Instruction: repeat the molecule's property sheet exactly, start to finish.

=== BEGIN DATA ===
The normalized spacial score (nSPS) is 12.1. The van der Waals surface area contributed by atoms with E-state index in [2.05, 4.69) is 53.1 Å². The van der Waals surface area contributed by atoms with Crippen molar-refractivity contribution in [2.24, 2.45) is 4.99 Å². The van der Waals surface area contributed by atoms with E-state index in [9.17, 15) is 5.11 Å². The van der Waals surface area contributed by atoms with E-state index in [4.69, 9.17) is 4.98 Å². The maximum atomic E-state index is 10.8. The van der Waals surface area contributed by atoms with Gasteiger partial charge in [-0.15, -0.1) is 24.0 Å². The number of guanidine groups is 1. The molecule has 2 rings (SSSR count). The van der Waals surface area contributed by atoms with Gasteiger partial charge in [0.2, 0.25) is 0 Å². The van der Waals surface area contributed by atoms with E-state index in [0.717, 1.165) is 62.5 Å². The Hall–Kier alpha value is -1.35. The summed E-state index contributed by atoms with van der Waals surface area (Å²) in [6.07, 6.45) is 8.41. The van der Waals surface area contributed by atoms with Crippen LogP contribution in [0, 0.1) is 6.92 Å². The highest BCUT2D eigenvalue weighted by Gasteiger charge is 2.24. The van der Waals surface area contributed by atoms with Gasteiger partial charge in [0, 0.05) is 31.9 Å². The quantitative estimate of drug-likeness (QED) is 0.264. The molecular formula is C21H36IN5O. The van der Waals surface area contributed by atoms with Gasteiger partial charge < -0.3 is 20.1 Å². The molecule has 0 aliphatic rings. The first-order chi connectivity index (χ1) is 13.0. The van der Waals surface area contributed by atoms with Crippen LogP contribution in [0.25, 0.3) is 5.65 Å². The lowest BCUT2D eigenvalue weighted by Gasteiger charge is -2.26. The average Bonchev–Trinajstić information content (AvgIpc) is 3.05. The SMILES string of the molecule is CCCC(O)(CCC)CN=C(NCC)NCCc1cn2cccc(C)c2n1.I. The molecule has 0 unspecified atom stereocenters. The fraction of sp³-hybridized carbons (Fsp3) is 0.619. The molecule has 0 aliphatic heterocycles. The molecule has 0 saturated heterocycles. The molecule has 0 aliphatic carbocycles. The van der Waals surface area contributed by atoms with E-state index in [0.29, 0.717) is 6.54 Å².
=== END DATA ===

The normalized spacial score (nSPS) is 12.1. The van der Waals surface area contributed by atoms with E-state index in [2.05, 4.69) is 53.1 Å². The van der Waals surface area contributed by atoms with Crippen molar-refractivity contribution in [2.24, 2.45) is 4.99 Å². The van der Waals surface area contributed by atoms with E-state index in [9.17, 15) is 5.11 Å². The van der Waals surface area contributed by atoms with E-state index in [4.69, 9.17) is 4.98 Å². The maximum atomic E-state index is 10.8. The van der Waals surface area contributed by atoms with Gasteiger partial charge in [-0.15, -0.1) is 24.0 Å². The number of guanidine groups is 1. The molecule has 2 rings (SSSR count). The van der Waals surface area contributed by atoms with Gasteiger partial charge in [0.2, 0.25) is 0 Å². The van der Waals surface area contributed by atoms with E-state index in [0.717, 1.165) is 62.5 Å². The Hall–Kier alpha value is -1.35. The summed E-state index contributed by atoms with van der Waals surface area (Å²) in [6.07, 6.45) is 8.41. The van der Waals surface area contributed by atoms with Crippen LogP contribution in [0, 0.1) is 6.92 Å². The highest BCUT2D eigenvalue weighted by Gasteiger charge is 2.24. The van der Waals surface area contributed by atoms with Gasteiger partial charge in [0, 0.05) is 31.9 Å². The quantitative estimate of drug-likeness (QED) is 0.264. The molecular formula is C21H36IN5O. The van der Waals surface area contributed by atoms with Gasteiger partial charge < -0.3 is 20.1 Å². The molecule has 0 aliphatic rings. The first-order chi connectivity index (χ1) is 13.0. The van der Waals surface area contributed by atoms with Crippen LogP contribution in [0.25, 0.3) is 5.65 Å². The lowest BCUT2D eigenvalue weighted by Gasteiger charge is -2.26. The average Bonchev–Trinajstić information content (AvgIpc) is 3.05. The SMILES string of the molecule is CCCC(O)(CCC)CN=C(NCC)NCCc1cn2cccc(C)c2n1.I. The molecule has 0 unspecified atom stereocenters. The fraction of sp³-hybridized carbons (Fsp3) is 0.619. The molecule has 0 aliphatic heterocycles. The molecule has 0 saturated heterocycles. The molecule has 0 aliphatic carbocycles. The van der Waals surface area contributed by atoms with E-state index in [0.29, 0.717) is 6.54 Å².